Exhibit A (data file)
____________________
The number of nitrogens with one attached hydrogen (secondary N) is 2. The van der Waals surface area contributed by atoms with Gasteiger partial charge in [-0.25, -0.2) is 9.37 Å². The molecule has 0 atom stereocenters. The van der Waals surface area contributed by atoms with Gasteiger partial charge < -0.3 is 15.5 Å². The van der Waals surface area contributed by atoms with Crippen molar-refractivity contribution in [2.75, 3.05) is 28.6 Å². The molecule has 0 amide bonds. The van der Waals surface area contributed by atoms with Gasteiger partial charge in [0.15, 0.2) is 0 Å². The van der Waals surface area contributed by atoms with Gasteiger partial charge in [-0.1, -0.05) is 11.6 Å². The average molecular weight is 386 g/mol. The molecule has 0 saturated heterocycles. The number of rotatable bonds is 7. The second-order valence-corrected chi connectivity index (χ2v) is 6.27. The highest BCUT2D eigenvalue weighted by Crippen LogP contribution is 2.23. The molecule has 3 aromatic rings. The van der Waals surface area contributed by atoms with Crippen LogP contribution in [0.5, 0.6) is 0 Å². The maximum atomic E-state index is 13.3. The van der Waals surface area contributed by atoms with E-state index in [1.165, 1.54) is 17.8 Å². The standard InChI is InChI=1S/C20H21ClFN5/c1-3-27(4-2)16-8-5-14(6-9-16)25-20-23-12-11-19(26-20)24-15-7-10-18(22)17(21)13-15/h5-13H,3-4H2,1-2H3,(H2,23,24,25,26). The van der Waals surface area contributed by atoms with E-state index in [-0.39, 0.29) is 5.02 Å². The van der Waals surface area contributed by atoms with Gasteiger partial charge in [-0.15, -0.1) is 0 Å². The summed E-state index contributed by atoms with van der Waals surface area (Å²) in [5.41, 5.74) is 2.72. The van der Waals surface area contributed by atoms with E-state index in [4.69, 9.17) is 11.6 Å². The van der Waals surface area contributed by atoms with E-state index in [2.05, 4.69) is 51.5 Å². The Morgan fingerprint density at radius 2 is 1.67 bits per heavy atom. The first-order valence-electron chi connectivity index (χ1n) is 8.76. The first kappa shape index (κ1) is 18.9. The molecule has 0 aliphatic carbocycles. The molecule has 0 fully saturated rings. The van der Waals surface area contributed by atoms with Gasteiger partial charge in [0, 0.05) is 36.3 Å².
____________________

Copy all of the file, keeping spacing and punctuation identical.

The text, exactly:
The number of nitrogens with one attached hydrogen (secondary N) is 2. The van der Waals surface area contributed by atoms with Gasteiger partial charge in [-0.25, -0.2) is 9.37 Å². The molecule has 0 atom stereocenters. The van der Waals surface area contributed by atoms with Gasteiger partial charge < -0.3 is 15.5 Å². The van der Waals surface area contributed by atoms with Crippen molar-refractivity contribution in [2.75, 3.05) is 28.6 Å². The molecule has 0 amide bonds. The van der Waals surface area contributed by atoms with Gasteiger partial charge in [0.15, 0.2) is 0 Å². The van der Waals surface area contributed by atoms with Gasteiger partial charge in [-0.1, -0.05) is 11.6 Å². The average molecular weight is 386 g/mol. The molecule has 0 saturated heterocycles. The number of rotatable bonds is 7. The second-order valence-corrected chi connectivity index (χ2v) is 6.27. The highest BCUT2D eigenvalue weighted by Crippen LogP contribution is 2.23. The molecule has 3 aromatic rings. The van der Waals surface area contributed by atoms with Crippen LogP contribution in [0.5, 0.6) is 0 Å². The maximum atomic E-state index is 13.3. The van der Waals surface area contributed by atoms with E-state index in [1.165, 1.54) is 17.8 Å². The standard InChI is InChI=1S/C20H21ClFN5/c1-3-27(4-2)16-8-5-14(6-9-16)25-20-23-12-11-19(26-20)24-15-7-10-18(22)17(21)13-15/h5-13H,3-4H2,1-2H3,(H2,23,24,25,26). The van der Waals surface area contributed by atoms with E-state index in [-0.39, 0.29) is 5.02 Å². The van der Waals surface area contributed by atoms with Gasteiger partial charge in [-0.15, -0.1) is 0 Å². The summed E-state index contributed by atoms with van der Waals surface area (Å²) in [5.41, 5.74) is 2.72. The van der Waals surface area contributed by atoms with E-state index in [4.69, 9.17) is 11.6 Å². The van der Waals surface area contributed by atoms with E-state index in [2.05, 4.69) is 51.5 Å². The Morgan fingerprint density at radius 2 is 1.67 bits per heavy atom. The first-order valence-electron chi connectivity index (χ1n) is 8.76. The first kappa shape index (κ1) is 18.9. The molecule has 0 aliphatic carbocycles. The molecule has 0 fully saturated rings. The van der Waals surface area contributed by atoms with Gasteiger partial charge in [0, 0.05) is 36.3 Å².